When purchasing stocks, you are essentially buying the right to receive a share of a company’s income. But the income of some companies sells in the stock market for much less than it does for others. The measure used to compare companies by how much investors must pay for each dollar of income is called the Price to Earnings (P/E) ratio. A company with good growth prospects such as Google (GOOG) trades for a relatively high P/E of 30, meaning the market value of Google’s stock is such that one has to pay $30 for every $1 of income that Google earns.
Studies have repeatedly found that over the long term, stocks with low P/E’s tend to outperform their high P/E counterparts. There are a few theories for why this might be so, one being that investors overpay for stocks deemed to have good growth potential. Another is that low P/E stocks offer investors plenty in the way of upside (since when market sentiment shifts, P/E’s for low P/E stocks may expand, while P/E’s for high P/E stocks can’t go much higher) while high P/E stocks offer plenty of downside for the same reason.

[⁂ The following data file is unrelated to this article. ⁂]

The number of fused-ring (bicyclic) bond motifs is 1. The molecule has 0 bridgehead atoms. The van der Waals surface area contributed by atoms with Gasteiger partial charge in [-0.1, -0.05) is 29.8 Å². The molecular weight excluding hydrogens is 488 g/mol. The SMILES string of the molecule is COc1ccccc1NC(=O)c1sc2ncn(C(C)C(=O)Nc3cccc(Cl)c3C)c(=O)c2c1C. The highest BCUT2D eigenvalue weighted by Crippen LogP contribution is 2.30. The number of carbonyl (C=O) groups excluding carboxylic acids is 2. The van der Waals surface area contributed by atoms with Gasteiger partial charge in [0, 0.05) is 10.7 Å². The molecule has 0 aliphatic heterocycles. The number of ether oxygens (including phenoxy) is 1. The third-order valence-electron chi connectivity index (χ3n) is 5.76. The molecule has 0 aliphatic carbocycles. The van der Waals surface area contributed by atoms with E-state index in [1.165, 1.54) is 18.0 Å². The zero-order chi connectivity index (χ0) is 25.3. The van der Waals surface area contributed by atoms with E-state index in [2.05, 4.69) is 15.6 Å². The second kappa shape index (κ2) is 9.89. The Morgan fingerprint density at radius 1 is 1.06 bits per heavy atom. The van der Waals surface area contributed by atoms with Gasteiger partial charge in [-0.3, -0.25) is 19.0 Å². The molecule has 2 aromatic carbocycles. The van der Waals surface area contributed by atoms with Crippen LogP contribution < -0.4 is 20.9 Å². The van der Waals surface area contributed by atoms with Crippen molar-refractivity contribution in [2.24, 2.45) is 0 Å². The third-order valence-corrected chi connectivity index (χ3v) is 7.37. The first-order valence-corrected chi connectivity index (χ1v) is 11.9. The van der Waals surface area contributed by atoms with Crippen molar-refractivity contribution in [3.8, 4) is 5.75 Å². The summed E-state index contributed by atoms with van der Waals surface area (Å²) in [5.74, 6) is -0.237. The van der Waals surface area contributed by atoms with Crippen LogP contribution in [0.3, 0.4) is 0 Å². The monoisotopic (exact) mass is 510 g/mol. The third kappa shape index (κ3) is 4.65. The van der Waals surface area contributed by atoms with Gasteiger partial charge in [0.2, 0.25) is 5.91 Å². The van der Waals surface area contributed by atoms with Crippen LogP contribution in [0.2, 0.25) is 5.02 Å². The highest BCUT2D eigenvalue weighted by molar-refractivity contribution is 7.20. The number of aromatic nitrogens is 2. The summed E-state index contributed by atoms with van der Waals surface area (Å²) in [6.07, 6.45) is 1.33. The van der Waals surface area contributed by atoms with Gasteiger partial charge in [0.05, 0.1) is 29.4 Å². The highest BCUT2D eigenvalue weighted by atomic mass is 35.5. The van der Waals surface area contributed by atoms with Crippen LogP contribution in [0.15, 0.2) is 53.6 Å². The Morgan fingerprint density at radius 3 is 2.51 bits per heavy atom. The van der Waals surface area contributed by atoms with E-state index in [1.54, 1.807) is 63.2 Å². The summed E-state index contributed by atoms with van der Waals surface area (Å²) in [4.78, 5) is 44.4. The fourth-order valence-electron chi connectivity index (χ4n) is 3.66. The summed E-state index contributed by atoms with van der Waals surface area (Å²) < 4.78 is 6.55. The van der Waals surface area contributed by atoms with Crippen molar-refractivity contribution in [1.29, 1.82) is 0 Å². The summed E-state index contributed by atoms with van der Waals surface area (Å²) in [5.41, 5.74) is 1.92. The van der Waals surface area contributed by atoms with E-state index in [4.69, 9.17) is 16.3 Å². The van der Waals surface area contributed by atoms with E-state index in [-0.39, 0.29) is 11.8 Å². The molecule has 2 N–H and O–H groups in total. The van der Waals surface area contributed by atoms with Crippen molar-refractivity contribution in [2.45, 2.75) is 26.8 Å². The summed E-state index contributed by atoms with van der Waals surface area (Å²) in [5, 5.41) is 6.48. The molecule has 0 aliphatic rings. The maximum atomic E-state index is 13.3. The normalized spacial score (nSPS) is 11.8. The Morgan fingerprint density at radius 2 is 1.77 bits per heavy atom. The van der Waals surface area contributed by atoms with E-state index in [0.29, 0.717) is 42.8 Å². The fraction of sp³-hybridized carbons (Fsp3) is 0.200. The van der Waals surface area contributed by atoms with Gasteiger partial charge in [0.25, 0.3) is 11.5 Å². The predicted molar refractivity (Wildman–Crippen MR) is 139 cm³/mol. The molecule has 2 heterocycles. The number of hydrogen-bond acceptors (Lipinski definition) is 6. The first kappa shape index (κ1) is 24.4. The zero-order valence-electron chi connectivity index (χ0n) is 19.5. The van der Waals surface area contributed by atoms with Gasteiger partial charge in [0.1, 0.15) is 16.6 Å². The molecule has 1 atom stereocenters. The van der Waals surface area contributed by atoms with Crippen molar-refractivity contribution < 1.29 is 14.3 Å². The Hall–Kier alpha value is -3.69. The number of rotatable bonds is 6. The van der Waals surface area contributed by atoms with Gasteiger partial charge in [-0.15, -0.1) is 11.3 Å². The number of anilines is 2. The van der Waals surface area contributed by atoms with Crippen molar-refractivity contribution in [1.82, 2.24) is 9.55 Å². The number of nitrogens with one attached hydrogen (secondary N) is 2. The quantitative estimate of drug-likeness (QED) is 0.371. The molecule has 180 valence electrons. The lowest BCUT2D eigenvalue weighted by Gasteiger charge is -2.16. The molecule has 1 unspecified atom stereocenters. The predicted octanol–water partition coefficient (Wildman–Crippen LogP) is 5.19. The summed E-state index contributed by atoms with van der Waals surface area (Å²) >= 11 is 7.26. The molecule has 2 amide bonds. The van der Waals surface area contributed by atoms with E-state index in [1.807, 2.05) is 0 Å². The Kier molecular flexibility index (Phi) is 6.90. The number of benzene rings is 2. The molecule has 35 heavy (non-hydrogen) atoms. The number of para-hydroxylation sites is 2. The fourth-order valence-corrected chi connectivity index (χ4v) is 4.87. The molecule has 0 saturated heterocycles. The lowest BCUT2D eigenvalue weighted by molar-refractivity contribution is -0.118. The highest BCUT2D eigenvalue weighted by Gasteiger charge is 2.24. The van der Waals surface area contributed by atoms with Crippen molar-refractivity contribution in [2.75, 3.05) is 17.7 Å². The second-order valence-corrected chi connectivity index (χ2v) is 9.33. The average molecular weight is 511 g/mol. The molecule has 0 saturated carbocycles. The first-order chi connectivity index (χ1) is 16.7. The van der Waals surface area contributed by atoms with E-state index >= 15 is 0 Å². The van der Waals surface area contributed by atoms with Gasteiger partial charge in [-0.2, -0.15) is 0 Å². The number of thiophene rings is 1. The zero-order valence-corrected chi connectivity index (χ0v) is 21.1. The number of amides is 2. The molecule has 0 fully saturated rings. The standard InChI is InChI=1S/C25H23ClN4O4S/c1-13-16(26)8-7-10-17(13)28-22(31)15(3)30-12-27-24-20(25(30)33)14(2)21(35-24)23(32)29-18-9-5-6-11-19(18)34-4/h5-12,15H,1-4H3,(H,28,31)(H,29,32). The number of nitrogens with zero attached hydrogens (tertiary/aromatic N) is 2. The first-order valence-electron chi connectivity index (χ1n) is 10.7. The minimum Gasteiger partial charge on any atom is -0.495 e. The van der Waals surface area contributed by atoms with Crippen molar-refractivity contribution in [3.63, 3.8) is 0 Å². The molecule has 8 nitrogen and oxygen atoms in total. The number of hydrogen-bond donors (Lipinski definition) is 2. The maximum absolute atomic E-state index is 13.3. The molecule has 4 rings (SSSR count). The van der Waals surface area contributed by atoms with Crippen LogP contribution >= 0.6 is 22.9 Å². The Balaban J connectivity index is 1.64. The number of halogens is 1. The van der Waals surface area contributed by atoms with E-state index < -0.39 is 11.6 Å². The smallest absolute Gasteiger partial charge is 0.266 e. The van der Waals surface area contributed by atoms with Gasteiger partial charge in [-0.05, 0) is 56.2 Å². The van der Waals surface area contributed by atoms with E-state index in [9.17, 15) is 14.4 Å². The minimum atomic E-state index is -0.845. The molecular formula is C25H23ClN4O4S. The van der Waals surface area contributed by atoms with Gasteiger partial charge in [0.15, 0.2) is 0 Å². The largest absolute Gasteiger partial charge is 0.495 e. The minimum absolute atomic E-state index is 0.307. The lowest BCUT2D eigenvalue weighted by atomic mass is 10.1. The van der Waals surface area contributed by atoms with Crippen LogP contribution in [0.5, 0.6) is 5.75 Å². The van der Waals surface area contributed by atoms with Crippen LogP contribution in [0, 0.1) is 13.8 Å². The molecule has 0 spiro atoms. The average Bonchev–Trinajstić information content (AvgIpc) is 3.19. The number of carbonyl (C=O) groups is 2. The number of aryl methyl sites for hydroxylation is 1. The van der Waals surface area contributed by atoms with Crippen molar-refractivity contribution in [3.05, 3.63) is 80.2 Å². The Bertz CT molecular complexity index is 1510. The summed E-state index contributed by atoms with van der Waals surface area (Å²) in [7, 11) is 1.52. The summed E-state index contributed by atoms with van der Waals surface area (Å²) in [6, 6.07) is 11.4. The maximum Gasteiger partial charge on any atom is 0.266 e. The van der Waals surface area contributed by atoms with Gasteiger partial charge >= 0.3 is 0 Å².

Even the same company can have P/E levels that vary over time, as market sentiment constantly shifts. For example, consider the historical P/E level of Coke (KO):
Clearly, investors who purchased Coke stock in the early 80s were able to buy Coke’s earnings at a good price (the P/E was less than 10) and profited handsomely as the P/E expanded in subsequent years.
This pattern is a familiar one. Plenty of worthy companies go through periods where investors can purchase them at good prices relative to their earnings. We’ve seen similar charts with respect to the Home Depot, Microsoft, and Walgreens, all of whom appear to be currently trading at low P/E levels relative to their histories.
By identifying companies trading for less than what they are worth, an investor increases his chances of benefiting from long-term price appreciation.